Mathematics classrooms: Explorations into the teaching/learning nexus

Funding year: 
2 years
Massey University
School sector
Project start date: 
January 2007
Project end date: 
January 2009
Principal investigator(s): 
Glenda Anthony
Research team members: 
Margaret Walshaw, Dr Tim Burgess, Dr Peter Rawlins, Anne Lawrence and Dr Liping Ding.
Research partners: 
Massey University College of Education, with three secondary schools

 Project Description

While research has told us much about primary school mathematics classrooms, we know less about what happens at the secondary school level. Our Teaching and Learning Research Initiative project, a video study involving three Year 9 classes, enabled us to learn more about the mathematical relationships and practices in secondary classes. To date, our analysis has focused on the communities of practices, and the various ways in which teachers organise instructional activities. What we found was that, irrespective of school decile level, years of teachers’ experience, and the proficiency level of students, teachers are highly focused on doing the best possible job for their students. Teachers work hard to enhance students’ confidence and their understanding of mathematics. They bring their knowledge and skill to the task to deal with the “heady” demands of teaching mathematics, as well as the organisational and management matters that are part and parcel of any busy classroom. 

Below we list the Findings and their implications for effective mathematics teaching that can be found in our Summary report

Findings Implications
Students greatly value a classroom that has a ‘togetherness’ environment. They believe that respect in the classroom is important and involves a two-way process. Teachers’ work should be based on an ethic of care. Teachers spend time building productive relationships and nurturing confidence. They value students’ diverse contributions.
The classroom provides a context for applying a teacher’s professional learning.   Unpacking students’ solution strategies provides teachers with opportunities to deepen their understanding about students’ mathematical thinking.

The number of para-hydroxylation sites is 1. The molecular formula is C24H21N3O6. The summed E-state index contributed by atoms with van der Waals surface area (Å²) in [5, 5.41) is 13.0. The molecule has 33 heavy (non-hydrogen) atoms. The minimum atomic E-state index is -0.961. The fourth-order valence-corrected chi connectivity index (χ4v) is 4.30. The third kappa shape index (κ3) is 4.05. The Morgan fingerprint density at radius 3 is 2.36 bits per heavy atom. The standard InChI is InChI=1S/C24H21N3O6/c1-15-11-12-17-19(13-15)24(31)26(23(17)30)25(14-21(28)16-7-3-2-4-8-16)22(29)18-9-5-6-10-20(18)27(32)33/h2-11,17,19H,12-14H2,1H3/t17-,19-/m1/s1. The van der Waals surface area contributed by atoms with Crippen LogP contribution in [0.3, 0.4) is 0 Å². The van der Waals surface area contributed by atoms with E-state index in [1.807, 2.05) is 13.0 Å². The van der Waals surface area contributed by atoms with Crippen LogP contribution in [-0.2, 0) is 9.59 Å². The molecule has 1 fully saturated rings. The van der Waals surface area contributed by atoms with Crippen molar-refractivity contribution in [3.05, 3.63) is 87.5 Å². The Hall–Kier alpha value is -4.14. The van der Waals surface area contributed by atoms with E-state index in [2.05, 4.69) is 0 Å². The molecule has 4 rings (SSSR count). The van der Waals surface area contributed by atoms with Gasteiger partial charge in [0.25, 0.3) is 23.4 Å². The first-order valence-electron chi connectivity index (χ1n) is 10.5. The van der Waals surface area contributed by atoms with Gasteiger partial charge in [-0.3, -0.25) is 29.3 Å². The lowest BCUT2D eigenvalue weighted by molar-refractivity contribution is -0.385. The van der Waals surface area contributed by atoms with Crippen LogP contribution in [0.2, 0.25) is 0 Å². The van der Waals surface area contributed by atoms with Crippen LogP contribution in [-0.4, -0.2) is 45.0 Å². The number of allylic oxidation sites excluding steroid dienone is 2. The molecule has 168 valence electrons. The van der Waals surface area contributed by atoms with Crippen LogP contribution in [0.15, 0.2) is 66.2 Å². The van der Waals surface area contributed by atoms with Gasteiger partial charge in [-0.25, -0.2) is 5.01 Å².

Mathematics classes begin in different ways, with different purposes and with different effects but all provide students with space and time to work on their own. Coherency between lessons is important. Starter tasks can provide opportunities to consolidate learning or link prior learning to new learning.   
The tasks that teachers choose significantly influence students’ level of engagement, their opportunity to learn and their proficiency development. Tasks need to have a mathematical focus, have an element of challenge, and be linked to prior knowledge and experience.  
Students define ‘good’ mathematics teaching in different ways. Their definitions tend to match the social and mathematics obligations within their respective classrooms.  ‘Good’ mathematics teaching involves allowing students to take risks, to communicate effectively, to become confident learners who can make sense of mathematics.

Project Outputs



Lawrence, A. Anthony, G., & Ding, L. (2009) Teacher learning and pedagogical shifts subsequent to professional development experiences. New Zealand Journal of Teachers’ Work

Presentations, conferences and workshops

Walshaw, M., Ding, L., & Anthony, G. (2009).  Enhancing mathematical identities at the expense of mathematical proficiency? Lessons from a New Zealand classroom. Proceedings of the 33rd conference of the International Group for the Psychology of Mathematics Education (Vol. 4, pp.).Thessaloniki: PME.

Ding, L., Anthony, G., & Walshaw, M. (2009).  A teacher’s implementation of examples in solving number problems. Proceedings of the 33rd conference of the International Group for the Psychology of Mathematics Education (Vol. 2, pp.).Thessaloniki: PME.

Ding, L., Anthony, G., & Walshaw, M. (2009). The structure of mathematics lessons in New Zealand. 3rd International Symposium on the History and Pedagogy of Mathematics, May 2009, Beijing, China.

Anthony, G., & Walshaw, M. (2009). The learners’ perspectives: New Zealand Year 9 students’ views on ‘good’ mathematics teachers and learning mathematics. Paper presented at Redesigning Pedagogy International Conference, Singapore. June 2009.


Presentations, conferences and workshops

Brookie, A. Lawrence, A., Paterson, M., Smyth, D. (2008). A report from a TLRI project on Mathematics classrooms: Explorations into the teaching/learning nexus. Paper presented at the NZARE annual conference, Massey University, 24-27 November 2009.